(Bill Griffith for The Boston Globe)
(Bill Griffith for The Boston Globe)
Deb Brewster visited Planet Subaru in Hanover back in 2003 to look at a Forester for transporting her rowing shell. She not only bought the car but also in the process, sold herself so well, the dealership offered her a job selling cars.
That’s a little like former Patriot owner Victor Kiam’s advertising slogan, “I liked the shaver so much, I bought the company [Remington Razors].”
“I’ve done a lot of things,” says Brewster, “but sell cars? When they asked me if I’d ever thought about it, I said it’s not on the list of things I want to do.”
Brewster has a degree in biochemistry and had an established career as a doula, someone who provides emotional support during childbirth. “When I first started as a doula, we were called labor support. Most people thought I worked for a labor union,” she says. In a way, she did, serving as president of the group’s fledgling national organization.
But being on call for 18 years had exacted a toll; so had the recovery process after staying up all night.
It also was at the time when Brewster’s older daughter was heading off to college so she thought, “Let’s check this automotive thing out. I met everyone and shadowed them and realized, ‘I can do this.’”
“At Planet Subaru, we pride ourselves in being an un-dealership,” says co-owner Jeff Morrill. “We only hire people who’ve never sold cars before. We want to be different from the stereotype. My brother John, who runs our Chrysler Jeep and Dodge dealership in Franklin, says, ‘Subaru is a status symbol for people who don’t like status symbols.’ ”
Brewster fit the un-stereotype. “This is a fun place to work. We’ve got a beautiful facility and a great product. People here have interesting backgrounds and degrees.”
She arrived as the internet was becoming a major player in car sales and soon became a player herself, selling 227 new cars and 123 used cars in 2005 to become the top-selling Subaru salesperson in New England. She’s kept up the pace, remaining in the Top 10 or 15 every year since.
“My role here evolved with the internet’s role in car sales,” she says. “The internet replaced a lot of driving around to dealerships. It’s a whole new way of shopping for a car.
“The one thing I always try to convey to people is that there are still humans on the other end of the sale. You never expect anyone to buy a car if you’re not competitive on price. But an automobile is a big purchase. It’s important to be sure the vehicle fits your needs.”
Subaru buyers, as a group, tend to be extremely environmentally conscious. “When people realize our environmental focus, they tend to come a long way to see us,” says Brewster. Half of the dealership’s 11-acre site is planted in hardy grass and wildflowers that don’t require watering. The security “fence” is a sturdy barrier of black raspberry and other thorn bushes. The buildings are energy efficient with passive solar heating, windows that actually open, and highly efficient lighting systems.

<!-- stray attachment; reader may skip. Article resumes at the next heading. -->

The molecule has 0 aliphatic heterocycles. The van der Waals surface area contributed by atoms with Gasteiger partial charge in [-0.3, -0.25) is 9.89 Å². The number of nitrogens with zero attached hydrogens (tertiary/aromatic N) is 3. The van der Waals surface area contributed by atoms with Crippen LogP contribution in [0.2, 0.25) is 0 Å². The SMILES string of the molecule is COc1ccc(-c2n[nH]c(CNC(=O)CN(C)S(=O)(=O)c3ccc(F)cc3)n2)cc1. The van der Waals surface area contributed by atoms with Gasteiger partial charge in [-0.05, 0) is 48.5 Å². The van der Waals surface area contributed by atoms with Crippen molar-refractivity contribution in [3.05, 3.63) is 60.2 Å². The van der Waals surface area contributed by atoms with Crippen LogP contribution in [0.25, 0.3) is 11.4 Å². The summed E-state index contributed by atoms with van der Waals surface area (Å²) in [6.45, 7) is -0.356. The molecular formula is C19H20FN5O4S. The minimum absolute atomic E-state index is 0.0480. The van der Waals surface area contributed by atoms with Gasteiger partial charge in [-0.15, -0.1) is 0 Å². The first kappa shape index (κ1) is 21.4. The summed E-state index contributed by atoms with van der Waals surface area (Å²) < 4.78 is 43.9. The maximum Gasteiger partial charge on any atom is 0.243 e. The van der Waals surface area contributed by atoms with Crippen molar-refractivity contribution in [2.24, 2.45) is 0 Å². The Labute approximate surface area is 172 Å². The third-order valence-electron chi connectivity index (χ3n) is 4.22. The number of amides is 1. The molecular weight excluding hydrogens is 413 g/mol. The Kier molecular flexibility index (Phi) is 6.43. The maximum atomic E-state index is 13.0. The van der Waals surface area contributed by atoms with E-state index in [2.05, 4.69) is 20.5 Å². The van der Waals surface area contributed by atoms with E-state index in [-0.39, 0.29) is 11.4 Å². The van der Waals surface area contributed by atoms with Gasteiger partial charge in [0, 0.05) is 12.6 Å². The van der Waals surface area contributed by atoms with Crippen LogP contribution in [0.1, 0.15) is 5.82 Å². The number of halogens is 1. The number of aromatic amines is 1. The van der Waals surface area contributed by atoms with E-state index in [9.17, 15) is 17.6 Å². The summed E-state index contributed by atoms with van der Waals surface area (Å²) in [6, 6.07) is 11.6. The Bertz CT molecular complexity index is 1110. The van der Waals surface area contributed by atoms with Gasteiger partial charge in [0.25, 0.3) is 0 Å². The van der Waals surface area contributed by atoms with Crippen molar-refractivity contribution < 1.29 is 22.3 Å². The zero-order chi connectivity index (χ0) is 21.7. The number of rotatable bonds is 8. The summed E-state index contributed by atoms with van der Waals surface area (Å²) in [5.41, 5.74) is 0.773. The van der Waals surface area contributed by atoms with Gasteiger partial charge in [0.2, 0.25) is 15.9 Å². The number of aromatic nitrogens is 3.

“Those things are important to Subaru buyers,” says Brewster. “People come from a distance, including one guy who drives up from Staten Island, N.Y., for service several times a year.”
As the company’s internet gatekeeper, Brewster finds herself shipping cars all over the country, often from the used car inventory. She meets prospective customers online. “Both the buyer and I understand this is a big purchase,” she says. “I help them see the vehicle, both with words and lots of photos. I try to get a clear photo of even the tiniest flaw because any used car has some, and we don’t want any surprises.”
On a recent “quiet” Monday, Brewster fielded 10 new leads from the internet, exchanged emails with 18 other customers, sent out 41 emails of her own, made 80 outbound phone calls, and fielded 11 incoming calls.
Several of the outgoing calls were to customers who’d referred friends who bought cars. “There’s nothing like word-of-mouth support,” says Brewster. “One of the things we do here is try to give customers some perks, such as loaner cars, free tires for life, and gift certificates for referrals. I love making the call to ask a customer who made a referral whether they want a gift certificate for dinner or one for service here.”
“This business surprises me every day,” she says. “I love dealing with people.”
Especially when she greets someone who’s just come in the door and discovers it’s someone she’s been exchanging emails with for weeks.
One imagines the feeling is mutual.
A version of this story appeared in print on Saturday, March 21 on page J1 of The Boston Globe.
The author is solely responsible for the content.
About Boston Overdrive
|Clifford Atiyeh is an automotive writer and car enthusiast . He has spent his entire life driving cars he doesn't own.
In the garage: 1995 21-speed Iron Horse, 2002 Jeep Wrangler X (by association)
|Bill Griffith is a veteran Boston Globe reporter, having reviewed cars for more than 10 years and serving as assistant sports editor for 25 years. He was also the paper's sports media columnist.
In the garage: 2006 Subaru Baja
|John Paul is public affairs manager for AAA Southern New England, a certified mechanic, and a Globe columnist. He hosts a weekly radio show on WROL.
In the garage: Hyundai Sante Fe, Chrysler PT Cruiser convertible
|Craig Fitzgerald has been writing about cars, motorcycles, and the automotive industry since 1999. He is the former editor of Hemmings Sports & Exotic Car.
In the garage: 1968 Buick Riviera, 1996 Buick Roadmaster, 1974 Honda CB450
|Keith Griffin is president of the New England Motor Press Association and edits the used car section on About.com. He also writes for the Hartford Business Journal and various weekly newspapers in Connecticut.
In the garage: Mazda 5, Dodge Neon
|George Kennedy is a senior writer for WheelsTV in Acton, which produces video reviews for Yahoo, MSN, and other auto websites.
In the garage: Lifted 1999 Jeep Cherokee